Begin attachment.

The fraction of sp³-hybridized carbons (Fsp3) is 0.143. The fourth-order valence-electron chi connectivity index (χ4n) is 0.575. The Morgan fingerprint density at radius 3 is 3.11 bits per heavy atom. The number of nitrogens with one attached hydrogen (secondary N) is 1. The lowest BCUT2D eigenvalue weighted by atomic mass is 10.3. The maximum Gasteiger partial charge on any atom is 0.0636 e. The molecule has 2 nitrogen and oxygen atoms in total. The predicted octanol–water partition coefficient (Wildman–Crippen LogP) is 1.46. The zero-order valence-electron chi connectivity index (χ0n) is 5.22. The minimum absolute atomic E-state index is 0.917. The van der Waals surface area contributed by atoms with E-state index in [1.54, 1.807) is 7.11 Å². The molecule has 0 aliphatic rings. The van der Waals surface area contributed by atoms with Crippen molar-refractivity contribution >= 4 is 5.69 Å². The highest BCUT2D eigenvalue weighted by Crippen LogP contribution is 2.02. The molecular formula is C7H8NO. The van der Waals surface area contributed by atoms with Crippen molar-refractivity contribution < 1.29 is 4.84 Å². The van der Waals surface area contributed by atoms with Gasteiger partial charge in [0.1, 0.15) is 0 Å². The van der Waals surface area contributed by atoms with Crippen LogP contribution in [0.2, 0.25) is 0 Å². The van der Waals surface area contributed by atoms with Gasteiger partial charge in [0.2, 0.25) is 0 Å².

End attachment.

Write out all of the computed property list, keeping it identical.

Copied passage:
The fraction of sp³-hybridized carbons (Fsp3) is 0.143. The fourth-order valence-electron chi connectivity index (χ4n) is 0.575. The Morgan fingerprint density at radius 3 is 3.11 bits per heavy atom. The number of nitrogens with one attached hydrogen (secondary N) is 1. The lowest BCUT2D eigenvalue weighted by atomic mass is 10.3. The maximum Gasteiger partial charge on any atom is 0.0636 e. The molecule has 2 nitrogen and oxygen atoms in total. The predicted octanol–water partition coefficient (Wildman–Crippen LogP) is 1.46. The zero-order valence-electron chi connectivity index (χ0n) is 5.22. The minimum absolute atomic E-state index is 0.917. The van der Waals surface area contributed by atoms with E-state index in [1.54, 1.807) is 7.11 Å². The molecule has 0 aliphatic rings. The van der Waals surface area contributed by atoms with Crippen molar-refractivity contribution >= 4 is 5.69 Å². The highest BCUT2D eigenvalue weighted by Crippen LogP contribution is 2.02. The molecular formula is C7H8NO. The van der Waals surface area contributed by atoms with Crippen molar-refractivity contribution < 1.29 is 4.84 Å². The van der Waals surface area contributed by atoms with Gasteiger partial charge in [0.1, 0.15) is 0 Å². The van der Waals surface area contributed by atoms with Crippen LogP contribution in [0.2, 0.25) is 0 Å². The van der Waals surface area contributed by atoms with Gasteiger partial charge in [0.2, 0.25) is 0 Å².